4 seniors: New Medicare cards to soon be mailed to beneficiaries

OKLAHOMA CITY – New Medicare cards will soon be sent to 59 million beneficiaries, and there are a few things you need to know to protect yourself against potential scams.

Starting in April, Medicare will be removing Social Security numbers from Medicare cards and begin mailing them out to everyone who gets benefits. The new cards will have a randomly generated 11-character number. This will happen automatically, and you don’t need to do anything or pay anyone to get your new card.

Medicare will mail your card, at no cost, to the address you have on file with the Social Security Administration. If you need to update your mailing address, visit the Social Security account online or call 800-772-1213.

The cards will be mailed in waves to various parts of the country over a 12-month period beginning in April and ending next April in 2019. Medicare beneficiaries in Alaska, California, Delaware, the District of Columbia, Hawaii, Oregon, Pennsylvania, Virginia and West Virginia will be the first to receive the new cards.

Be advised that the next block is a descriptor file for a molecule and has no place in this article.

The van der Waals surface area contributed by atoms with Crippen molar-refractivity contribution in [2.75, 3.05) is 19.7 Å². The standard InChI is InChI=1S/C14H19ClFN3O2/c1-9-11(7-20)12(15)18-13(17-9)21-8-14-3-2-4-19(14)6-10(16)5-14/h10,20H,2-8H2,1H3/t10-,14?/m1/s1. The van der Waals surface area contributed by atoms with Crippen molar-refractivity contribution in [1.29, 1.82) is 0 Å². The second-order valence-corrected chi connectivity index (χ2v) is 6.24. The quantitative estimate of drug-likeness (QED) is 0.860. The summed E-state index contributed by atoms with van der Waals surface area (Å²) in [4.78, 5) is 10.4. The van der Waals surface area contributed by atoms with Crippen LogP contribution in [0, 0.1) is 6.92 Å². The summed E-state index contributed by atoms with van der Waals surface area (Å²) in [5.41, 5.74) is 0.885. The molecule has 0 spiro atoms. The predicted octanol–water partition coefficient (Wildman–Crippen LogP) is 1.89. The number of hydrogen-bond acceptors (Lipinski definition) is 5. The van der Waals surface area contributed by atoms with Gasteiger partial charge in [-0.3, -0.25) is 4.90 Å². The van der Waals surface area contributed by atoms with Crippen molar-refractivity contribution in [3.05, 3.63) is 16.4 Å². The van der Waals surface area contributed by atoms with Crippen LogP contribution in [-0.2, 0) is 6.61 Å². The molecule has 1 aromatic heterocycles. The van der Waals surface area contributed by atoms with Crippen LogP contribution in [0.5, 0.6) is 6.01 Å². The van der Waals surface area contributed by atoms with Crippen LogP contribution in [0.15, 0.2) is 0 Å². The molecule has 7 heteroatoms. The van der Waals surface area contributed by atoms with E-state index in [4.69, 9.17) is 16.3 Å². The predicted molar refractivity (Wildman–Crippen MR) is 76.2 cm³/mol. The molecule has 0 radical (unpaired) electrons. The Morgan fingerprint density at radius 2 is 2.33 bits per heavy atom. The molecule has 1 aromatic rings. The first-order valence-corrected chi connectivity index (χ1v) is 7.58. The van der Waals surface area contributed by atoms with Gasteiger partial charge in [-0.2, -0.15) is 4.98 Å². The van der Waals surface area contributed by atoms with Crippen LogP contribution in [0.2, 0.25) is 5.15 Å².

Oklahomans won’t start receiving their new cards until sometime after June 2018.

When you get your new card, don’t throw out your old one. Instead, shred it or cut it up with a pair of scissors. If you have a separate Medicare Advantage card, keep it because you’ll still need it for treatment.

Watch Out For Scams

As the new Medicare cards start being mailed, be on the lookout for Medicare scams. Here are some tips:

  • Don’t pay for your new card. It’s yours for free. If anyone calls and says you need to pay for it, that’s a scam.
  • Don’t give personal information to get your card. If someone calls claiming to be from Medicare, asking for your Social Security number or bank information, that’s a scam. Hang up. Medicare will never ask you to give personal information to get your new number and card.
  • Guard your card. When you get your new card, safeguard it like you would any other health insurance or credit card. While removing the Social Security number cuts down on many types of identity theft, you’ll still want to protect your new card because identity thieves could use it to get medical services.

For more information, visit Medicare’s website. If you suspect fraud, report it to the FTC.